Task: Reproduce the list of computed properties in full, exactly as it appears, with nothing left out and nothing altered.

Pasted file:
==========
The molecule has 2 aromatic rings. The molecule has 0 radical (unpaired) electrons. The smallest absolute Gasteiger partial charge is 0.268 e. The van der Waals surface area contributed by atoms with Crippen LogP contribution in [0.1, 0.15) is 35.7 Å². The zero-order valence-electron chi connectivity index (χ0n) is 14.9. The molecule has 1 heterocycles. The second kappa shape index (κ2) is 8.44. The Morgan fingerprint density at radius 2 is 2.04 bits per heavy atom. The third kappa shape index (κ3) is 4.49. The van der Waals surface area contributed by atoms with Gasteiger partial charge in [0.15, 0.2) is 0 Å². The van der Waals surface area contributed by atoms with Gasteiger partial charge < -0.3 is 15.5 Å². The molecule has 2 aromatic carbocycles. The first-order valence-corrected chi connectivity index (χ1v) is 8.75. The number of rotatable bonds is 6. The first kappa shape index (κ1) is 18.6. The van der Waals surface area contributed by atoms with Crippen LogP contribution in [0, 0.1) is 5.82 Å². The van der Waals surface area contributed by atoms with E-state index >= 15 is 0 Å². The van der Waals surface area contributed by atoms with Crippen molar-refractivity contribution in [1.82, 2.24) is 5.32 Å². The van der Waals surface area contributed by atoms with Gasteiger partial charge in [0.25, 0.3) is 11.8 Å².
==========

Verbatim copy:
The molecule has 2 aromatic rings. The molecule has 0 radical (unpaired) electrons. The smallest absolute Gasteiger partial charge is 0.268 e. The van der Waals surface area contributed by atoms with Crippen LogP contribution in [0.1, 0.15) is 35.7 Å². The zero-order valence-electron chi connectivity index (χ0n) is 14.9. The molecule has 1 heterocycles. The second kappa shape index (κ2) is 8.44. The Morgan fingerprint density at radius 2 is 2.04 bits per heavy atom. The third kappa shape index (κ3) is 4.49. The van der Waals surface area contributed by atoms with Gasteiger partial charge in [0.15, 0.2) is 0 Å². The van der Waals surface area contributed by atoms with Gasteiger partial charge < -0.3 is 15.5 Å². The molecule has 2 aromatic carbocycles. The first-order valence-corrected chi connectivity index (χ1v) is 8.75. The number of rotatable bonds is 6. The first kappa shape index (κ1) is 18.6. The van der Waals surface area contributed by atoms with Crippen LogP contribution in [0, 0.1) is 5.82 Å². The van der Waals surface area contributed by atoms with E-state index >= 15 is 0 Å². The van der Waals surface area contributed by atoms with Crippen molar-refractivity contribution in [1.82, 2.24) is 5.32 Å². The van der Waals surface area contributed by atoms with Gasteiger partial charge in [0.25, 0.3) is 11.8 Å².